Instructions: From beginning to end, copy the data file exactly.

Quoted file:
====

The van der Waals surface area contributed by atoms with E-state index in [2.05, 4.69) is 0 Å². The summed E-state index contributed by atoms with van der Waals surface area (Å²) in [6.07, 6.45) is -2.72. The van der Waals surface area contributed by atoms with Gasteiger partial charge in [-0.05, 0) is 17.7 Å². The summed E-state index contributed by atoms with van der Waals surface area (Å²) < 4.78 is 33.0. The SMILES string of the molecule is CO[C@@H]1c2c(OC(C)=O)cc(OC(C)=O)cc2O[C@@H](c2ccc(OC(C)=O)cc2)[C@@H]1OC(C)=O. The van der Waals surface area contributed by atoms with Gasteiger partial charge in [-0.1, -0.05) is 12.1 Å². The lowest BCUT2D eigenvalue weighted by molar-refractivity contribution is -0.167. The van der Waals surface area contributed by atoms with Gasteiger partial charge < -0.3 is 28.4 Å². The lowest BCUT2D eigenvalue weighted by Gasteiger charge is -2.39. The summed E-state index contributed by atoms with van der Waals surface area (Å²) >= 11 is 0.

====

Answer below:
The van der Waals surface area contributed by atoms with E-state index in [2.05, 4.69) is 0 Å². The summed E-state index contributed by atoms with van der Waals surface area (Å²) in [6.07, 6.45) is -2.72. The van der Waals surface area contributed by atoms with Gasteiger partial charge in [-0.05, 0) is 17.7 Å². The summed E-state index contributed by atoms with van der Waals surface area (Å²) < 4.78 is 33.0. The SMILES string of the molecule is CO[C@@H]1c2c(OC(C)=O)cc(OC(C)=O)cc2O[C@@H](c2ccc(OC(C)=O)cc2)[C@@H]1OC(C)=O. The van der Waals surface area contributed by atoms with Gasteiger partial charge in [-0.1, -0.05) is 12.1 Å². The lowest BCUT2D eigenvalue weighted by molar-refractivity contribution is -0.167. The van der Waals surface area contributed by atoms with Gasteiger partial charge < -0.3 is 28.4 Å². The lowest BCUT2D eigenvalue weighted by Gasteiger charge is -2.39. The summed E-state index contributed by atoms with van der Waals surface area (Å²) >= 11 is 0.